The population in all 47 prefectures — with the exception of Tokyo — is projected to fall from 2020 levels by the year 2050, a government estimate showed Friday.

Eleven prefectures will each see their population shrink by over 30%, while the number of residents in some 20% of all municipalities is expected to more than halve, according to the National Institute of Population and Social Security Research.

Japan's population is expected to fall 17% during the same period to 104.69 million, the research body of the health ministry added.

With some regions experiencing significant population decline likely to face difficulties in maintaining infrastructure and local governments due to reduced tax revenue and economic contraction, addressing the declining birthrate and concentration of people in Tokyo has become a matter of urgency.

Prefectures in northeastern Japan are projected to see the sharpest population declines, with Akita expected to experience a 41.6% drop to 560,000. Aomori and Iwate are projected to shrink 39% and 35.3%, respectively.

Meanwhile, Okinawa is expected to see the slowest pace of decline at 5.2%, followed by three prefectures bordering Tokyo — Kanagawa, Chiba and Saitama — at 7.7%, 9.5% and 9.7%, respectively.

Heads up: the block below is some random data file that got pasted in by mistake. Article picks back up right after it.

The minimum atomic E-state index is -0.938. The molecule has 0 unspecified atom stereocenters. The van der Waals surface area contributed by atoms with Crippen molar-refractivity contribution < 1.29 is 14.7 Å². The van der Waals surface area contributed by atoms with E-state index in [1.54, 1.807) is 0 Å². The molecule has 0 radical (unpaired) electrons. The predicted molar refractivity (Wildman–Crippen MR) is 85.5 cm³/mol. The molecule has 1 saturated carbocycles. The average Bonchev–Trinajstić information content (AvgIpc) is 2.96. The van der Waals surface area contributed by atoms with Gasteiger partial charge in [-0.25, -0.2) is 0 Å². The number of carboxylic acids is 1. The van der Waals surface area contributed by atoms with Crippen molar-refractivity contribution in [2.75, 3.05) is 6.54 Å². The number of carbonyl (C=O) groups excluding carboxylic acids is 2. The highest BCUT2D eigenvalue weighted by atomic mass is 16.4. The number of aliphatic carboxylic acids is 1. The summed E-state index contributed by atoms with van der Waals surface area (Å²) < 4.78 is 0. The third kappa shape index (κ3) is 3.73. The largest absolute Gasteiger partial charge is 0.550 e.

Tokyo is the only prefecture whose population is projected to grow from 2020, increasing 2.5% to 14.40 million.

Those age 14 and under are expected to fall 30.8% nationwide, while 25 prefectures are forecast to have people age 65 and above account for over 40% of their population by 2050.

Akita Prefecture is also projected to have the highest proportion of elderly individuals nationwide, reaching 49.9%.

Tokyo is projected to have the lowest share at 29.6%.

Additionally, in 2050, the proportion of individuals age 75 or older is seen surpassing 20% in all prefectures except Tokyo.

The estimates, based on the 2020 census, track changes in Japan's population in five-year intervals for 30 years through 2050, categorized by prefecture, city, major city ward, town and village.